s
s
Sections
We don't just cover the North Bay. We live here.
Did You Know? In the first 10 days of the North Bay fire, nearly 1.5 million people used their mobile devices to visit our sites.
Already a subscriber?
iPhone
Wow! You read a lot!
Reading enhances confidence, empathy, decision-making, and overall life satisfaction. Keep it up! Subscribe.
Already a subscriber?
iPhone
Oops, you're out of free articles.
Until next month, you can always look over someone's shoulder at the coffee shop.
Already a subscriber?
iPhone
We don't just cover the North Bay. We live here.
Did You Know? In the first 10 days of the North Bay fire, we posted 390 stories about the fire. And they were shared nearly 137,000 times.
Already a subscriber?
iPhone
Supporting the community that supports us.
Obviously you value quality local journalism. Thank you.
Already a subscriber?
iPhone
Oops, you're out of free articles.
We miss you already! (Subscriptions start at just 99 cents.)
Already a subscriber?
iPhone

It was 2012 and Windsor High School graduate Amy Jeffrey was home from college after her freshman year to teach an SAT preparation class at her alma mater.

She worked with students getting ready to apply to colleges. It was as difficult a process as she remembered from when she and her peers had gone through it.

“It was complicated, and all my friends found it complicated as well,” said Jeffrey, 22, recalling what she went through her senior year.

Working with the Windsor students, she said, drove home that there was no easy way to gather and organize all the information needed to apply for college and financial aid.

“It just seemed crazy that every student needed to come up with this list of specific requirements and deadlines on their own, and it wasn’t just students in the SAT class; it was students across the country,” said Jeffrey, who graduated from Harvard University in May.

That revelation set the daughter of a winemaker and a filtration company executive on an unforeseen course. She went back to Harvard, majored in computer science, built a website and founded a company to smooth the way for aspiring college students.

Jeffrey’s Make Me a Freshman business is an online service for high school students to find the specific forms and deadlines required by their chosen colleges, as well as corresponding financial aid information. Computer algorithms Jeffrey developed scrape college websites for the information.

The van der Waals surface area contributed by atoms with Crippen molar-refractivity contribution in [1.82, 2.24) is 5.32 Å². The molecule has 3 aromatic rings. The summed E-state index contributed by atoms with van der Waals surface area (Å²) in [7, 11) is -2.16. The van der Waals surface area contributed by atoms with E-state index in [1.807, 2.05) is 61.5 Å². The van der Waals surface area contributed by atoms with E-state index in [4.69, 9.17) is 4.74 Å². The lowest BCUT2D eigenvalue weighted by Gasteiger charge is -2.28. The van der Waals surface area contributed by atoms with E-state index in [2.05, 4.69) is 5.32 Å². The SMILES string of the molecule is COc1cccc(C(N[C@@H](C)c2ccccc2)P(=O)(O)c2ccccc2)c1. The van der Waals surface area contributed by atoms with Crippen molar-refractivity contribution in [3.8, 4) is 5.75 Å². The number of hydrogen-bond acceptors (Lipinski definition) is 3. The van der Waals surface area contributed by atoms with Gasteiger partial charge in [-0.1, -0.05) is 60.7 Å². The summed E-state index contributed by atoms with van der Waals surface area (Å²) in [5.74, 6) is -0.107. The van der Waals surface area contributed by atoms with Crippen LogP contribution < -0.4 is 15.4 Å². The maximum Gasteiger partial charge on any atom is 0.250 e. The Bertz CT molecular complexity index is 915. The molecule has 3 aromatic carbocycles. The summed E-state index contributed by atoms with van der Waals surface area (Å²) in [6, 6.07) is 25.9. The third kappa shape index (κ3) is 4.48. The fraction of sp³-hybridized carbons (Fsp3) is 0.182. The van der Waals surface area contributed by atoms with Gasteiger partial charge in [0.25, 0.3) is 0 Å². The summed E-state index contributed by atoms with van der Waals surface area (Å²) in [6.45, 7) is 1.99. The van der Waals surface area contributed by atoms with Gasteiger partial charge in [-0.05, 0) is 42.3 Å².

It’s simple: Students enter the name of the colleges they are interested in and a long checklist pops up of what students need to do and when they have to file their applications. If they don’t see a college, Jeffrey adds it.

Students who use the website get weekly reminders about upcoming tasks that are due. And the website includes a portal for counselors, teachers and parents to register so they can keep track of their children’s progress.

The site is free to use; Jeffrey is developing plans to sell college-related advertising in the future.

Montgomery High School counselor Julie Natalini said there is a clear need for such services.

“The college application and even the college search process these days for our students is very complicated,” she said. “Any tool to navigate through the process and aid students (to) pin down or narrow down their options is great.”

It’s also an increasing need, Natalini said.

“What we’re seeing now is, because our demographic has changed, we’re seeing a lot of first-time college students,” she said. “Parents have no idea how to support them or no idea about the deadline process and what goes into applying to college.”

Jeffrey won a $10,000 Harvard innovation grant that helped her test the website and, just before she graduated, secured a six-figure investment — she can’t disclose the exact amount — from a San Francisco venture capital firm.

Make Me a Freshman now has 4,000 registered students and 50 counselors and is growing 20 percent a week, said Jeffrey, the company’s only full-time employee alongside some part-time college interns.

“I have a lot of ideas about ways I’d like to expand, but right now the checklist is my core focus,” she said. On the horizon is a method for students to find which schools their test scores make them most eligible for, along with SAT prep courses, she added.

“I try to do this all day, every day,” she said. “Four years ago, I never would have imagined this is what I’d be doing. It’s great.”

Staff Writer Jeremy Hay blogs about education at extracredit.blogs.pressdemocrat.com. You can reach him at 521-5212 or jeremy.hay@pressdemocrat.com. On Twitter @jeremyhay

Show Comment